Get Involved
The FA

Changing lives for the better

Ex-offender Pete Bell says football saved his life as he aims to help current inmates

Thursday 18 Jan 2018

I call it my three years in the wilderness.

I’d just come out of Lincoln prison after serving three months of a six-month sentence.

I was 26-years-old and had always been trouble-free previously, but I had got into a relationship which spiralled out of control and central to that was a custody battle. I was drinking heavily, got into crime, and my son also died during this time.

My world had ended and after my release, I was unemployed.

I can still remember the turning point now. After seeing an advert at the Job Centre, I enrolled with Notts County’s ‘Football in the Community’ scheme on a training programme, and after spending six months there and doing my FA Preliminary coaching course, I knew it was exactly what I wanted in my life and I had found what I should be doing.

I stopped drinking, was crime-free and embraced education and here I am 22 years later with 18 qualifications, experience and having travelled extensively through work.

I didn’t start coaching until I was 29, so I had to play catch-up but I’d say that was the age when I first really discovered education and how it can change lives for the better.

The FA ;

I’ve now been an FA coach mentor, working across Leicestershire and Derbyshire with various grassroots coaches and clubs, for the last four years after spending the previous 14 years as a coach educator and delivering the FA Level One qualification on over 90 occasions. I’ve also worked in further education and presently, university football.

And earlier this year I entered HMP Oakwood in Wolverhampton, to do a bespoke coaching course for inmates to give them a flavour of what it means to be a coach and involved in the grassroots game.

Knowing some of the things I do about the Criminal Justice System, it’s really evident that there’s lots of education going on. G4S, who manage the prisons, are key in the rehabilitation of offenders and embraced me, for which I thank them.

All the men in our care will most likely one day be released back into the community and it is essential that we do all we can to try and break the habits and patterns of behaviour that led them here. Mr Bell was a great asset to Oakwood.
- John McLaughlin, Director, HMP Oakwood

I always felt that football had never done enough in prisons, so I wanted to highlight and push that, to do some more work in that area and be more inclusive and diverse.

With my background, having spent time in prison and now doing what I do, it was brilliant for me to be able to spend one day a week at Oakwood for seven weeks, working with 16 inmates.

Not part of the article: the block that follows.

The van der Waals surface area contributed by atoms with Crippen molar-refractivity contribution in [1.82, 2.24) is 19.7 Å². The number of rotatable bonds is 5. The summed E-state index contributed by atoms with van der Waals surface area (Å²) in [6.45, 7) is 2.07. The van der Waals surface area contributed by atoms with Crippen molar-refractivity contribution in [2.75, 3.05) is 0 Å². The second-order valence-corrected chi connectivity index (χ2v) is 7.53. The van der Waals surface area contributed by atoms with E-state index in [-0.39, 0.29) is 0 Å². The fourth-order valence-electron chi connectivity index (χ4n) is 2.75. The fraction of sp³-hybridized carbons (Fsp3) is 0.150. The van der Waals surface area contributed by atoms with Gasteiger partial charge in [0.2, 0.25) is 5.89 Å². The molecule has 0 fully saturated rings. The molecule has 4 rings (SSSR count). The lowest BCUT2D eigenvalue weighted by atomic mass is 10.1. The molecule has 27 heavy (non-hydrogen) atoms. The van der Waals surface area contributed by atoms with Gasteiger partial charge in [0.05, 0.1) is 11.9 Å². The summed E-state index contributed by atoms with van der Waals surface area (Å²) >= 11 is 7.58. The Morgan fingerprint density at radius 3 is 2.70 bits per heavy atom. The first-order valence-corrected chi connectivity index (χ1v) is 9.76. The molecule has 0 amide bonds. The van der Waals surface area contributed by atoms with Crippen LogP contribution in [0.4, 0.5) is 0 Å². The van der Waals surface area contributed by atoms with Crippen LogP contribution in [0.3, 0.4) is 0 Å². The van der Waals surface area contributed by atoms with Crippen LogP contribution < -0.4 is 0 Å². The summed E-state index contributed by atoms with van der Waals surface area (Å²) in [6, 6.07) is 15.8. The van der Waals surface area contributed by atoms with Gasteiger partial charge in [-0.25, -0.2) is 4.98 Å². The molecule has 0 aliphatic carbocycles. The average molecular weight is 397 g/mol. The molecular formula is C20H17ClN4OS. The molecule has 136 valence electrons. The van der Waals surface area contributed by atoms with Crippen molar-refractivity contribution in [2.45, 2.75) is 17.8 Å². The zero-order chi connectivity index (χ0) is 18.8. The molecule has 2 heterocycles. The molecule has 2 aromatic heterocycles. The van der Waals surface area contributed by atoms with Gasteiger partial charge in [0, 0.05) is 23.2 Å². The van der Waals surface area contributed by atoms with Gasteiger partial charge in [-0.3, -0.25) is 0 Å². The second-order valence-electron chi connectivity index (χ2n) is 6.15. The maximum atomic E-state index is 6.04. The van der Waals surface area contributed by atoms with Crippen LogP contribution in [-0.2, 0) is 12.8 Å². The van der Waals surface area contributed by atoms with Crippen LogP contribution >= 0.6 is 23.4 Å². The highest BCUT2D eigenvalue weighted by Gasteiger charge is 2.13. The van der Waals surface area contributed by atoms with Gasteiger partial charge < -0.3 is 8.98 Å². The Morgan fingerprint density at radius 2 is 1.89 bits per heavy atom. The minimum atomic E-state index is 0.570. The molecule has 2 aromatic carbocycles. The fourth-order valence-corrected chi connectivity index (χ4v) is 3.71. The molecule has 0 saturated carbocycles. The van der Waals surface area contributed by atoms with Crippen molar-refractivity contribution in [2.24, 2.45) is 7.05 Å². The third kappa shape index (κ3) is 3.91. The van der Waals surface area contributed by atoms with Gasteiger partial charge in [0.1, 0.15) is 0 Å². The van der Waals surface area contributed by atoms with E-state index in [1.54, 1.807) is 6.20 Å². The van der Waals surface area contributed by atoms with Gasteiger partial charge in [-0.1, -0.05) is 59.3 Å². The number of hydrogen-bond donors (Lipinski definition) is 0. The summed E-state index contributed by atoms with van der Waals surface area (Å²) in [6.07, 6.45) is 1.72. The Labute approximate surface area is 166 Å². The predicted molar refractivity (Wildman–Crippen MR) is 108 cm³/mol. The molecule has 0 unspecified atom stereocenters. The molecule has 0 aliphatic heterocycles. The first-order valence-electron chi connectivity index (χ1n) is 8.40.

The first thing I said to them was: "I was once sat where you are." I felt proud to be able to say that, given how far I've come in the years since I was released.

That got them onside straight away and I went on to work with the guys on practical sessions, the role of the coach and discussing the qualifications and opportunities that are on offer on the outside.

There’s a lot of potential talent in our prisons. Of course, there are people who need to be there to keep the public safe, but there’s also people who we’re simply annoyed at and there’s a massive groundswell to educate ex-offenders and get them into work.

There’s also a chance that some potential footballers can end up in prison, young men who get manipulated when they come out of an academy and end up involved in crime and all the rest of it, so we want to try and get them back into the game when they come out.

A lot of companies and industries are doing work in this area to stop the re-offending, and it costs the country thousands of pounds to keep a person in prison.

Sport is a real benefit in prisons so it’s not just a case of an ex-offender goes in and does a bit of football, there’s a lot of plans to try and turn this into something really positive and special.

There was one particular guy in there, Jason, who was previously involved in grassroots football in Manchester. I’ve left my business cards for the prisoners when they are released and he said he would give me a ring when he’s out next year. That’s the sort of thing that I want to try and encourage – people to not just fly by and disappear, we want them to be re-ignited and back into grassroots. I want to offer a custody-to-community through education path.

Mr Bell’s coaching was well received with positive feedback given from both staff and prisoners, who have asked to work with Pete upon their release.
- G4S

I have a project called ‘Step Out, Stay Out’ and I’ve spoken to the Ministry of Justice with the great support of my MP, Lilian Greenwood, about potentially delivering this sort of thing in more prisons.

It’s a massive passion of mine to change the stigma around people who have made mistakes and perhaps haven’t had the support when they come out of prison and end up in that vicious circle of re-offending.

And through mentoring and football education, I believe we can help people to get the same sort of opportunities that I was offered to make a positive impact on the lives of others in the same situation and also improve the number and standard of coaching across England.

I’m very open to hear from any individuals or groups who may be able to enhance my passion to help make a difference. Thank you to all who have helped me, it’s been tough and is still tough but I’m not deterred.

Are you inspired by Pete's story? Find out more on how you can get started on your own coaching pathway, with our variety of courses. 

All clubs and coaches can also get mentor support, from coaches such as Pete. Find out more about our coach mentor programme.

By Pete Bell FA coach mentor